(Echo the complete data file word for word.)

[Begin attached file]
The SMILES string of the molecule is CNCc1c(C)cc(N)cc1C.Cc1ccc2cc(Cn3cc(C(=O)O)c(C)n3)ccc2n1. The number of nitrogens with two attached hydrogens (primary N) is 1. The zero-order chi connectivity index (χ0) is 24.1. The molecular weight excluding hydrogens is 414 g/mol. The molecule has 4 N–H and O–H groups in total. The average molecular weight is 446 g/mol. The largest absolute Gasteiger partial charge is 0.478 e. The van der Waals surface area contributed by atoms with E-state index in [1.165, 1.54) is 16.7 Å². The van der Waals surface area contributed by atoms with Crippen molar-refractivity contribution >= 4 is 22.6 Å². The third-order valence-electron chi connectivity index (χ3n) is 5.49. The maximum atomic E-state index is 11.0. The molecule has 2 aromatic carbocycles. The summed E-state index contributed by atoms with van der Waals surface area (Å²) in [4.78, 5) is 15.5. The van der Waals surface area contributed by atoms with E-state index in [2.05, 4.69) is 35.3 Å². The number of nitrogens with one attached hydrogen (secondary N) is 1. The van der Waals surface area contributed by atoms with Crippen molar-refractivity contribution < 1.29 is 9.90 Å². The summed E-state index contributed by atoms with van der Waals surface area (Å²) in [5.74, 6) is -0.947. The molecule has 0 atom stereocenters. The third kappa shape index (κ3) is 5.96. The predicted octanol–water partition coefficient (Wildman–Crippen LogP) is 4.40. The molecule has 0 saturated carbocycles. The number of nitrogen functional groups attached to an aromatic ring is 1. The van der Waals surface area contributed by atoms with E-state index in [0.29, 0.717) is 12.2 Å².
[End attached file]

The SMILES string of the molecule is CNCc1c(C)cc(N)cc1C.Cc1ccc2cc(Cn3cc(C(=O)O)c(C)n3)ccc2n1. The number of nitrogens with two attached hydrogens (primary N) is 1. The zero-order chi connectivity index (χ0) is 24.1. The molecular weight excluding hydrogens is 414 g/mol. The molecule has 4 N–H and O–H groups in total. The average molecular weight is 446 g/mol. The largest absolute Gasteiger partial charge is 0.478 e. The van der Waals surface area contributed by atoms with E-state index in [1.165, 1.54) is 16.7 Å². The van der Waals surface area contributed by atoms with Crippen molar-refractivity contribution >= 4 is 22.6 Å². The third-order valence-electron chi connectivity index (χ3n) is 5.49. The maximum atomic E-state index is 11.0. The molecule has 2 aromatic carbocycles. The summed E-state index contributed by atoms with van der Waals surface area (Å²) in [4.78, 5) is 15.5. The van der Waals surface area contributed by atoms with E-state index in [2.05, 4.69) is 35.3 Å². The number of nitrogens with one attached hydrogen (secondary N) is 1. The van der Waals surface area contributed by atoms with Crippen molar-refractivity contribution < 1.29 is 9.90 Å². The summed E-state index contributed by atoms with van der Waals surface area (Å²) in [5.74, 6) is -0.947. The molecule has 0 atom stereocenters. The third kappa shape index (κ3) is 5.96. The predicted octanol–water partition coefficient (Wildman–Crippen LogP) is 4.40. The molecule has 0 saturated carbocycles. The number of nitrogen functional groups attached to an aromatic ring is 1. The van der Waals surface area contributed by atoms with E-state index in [0.29, 0.717) is 12.2 Å².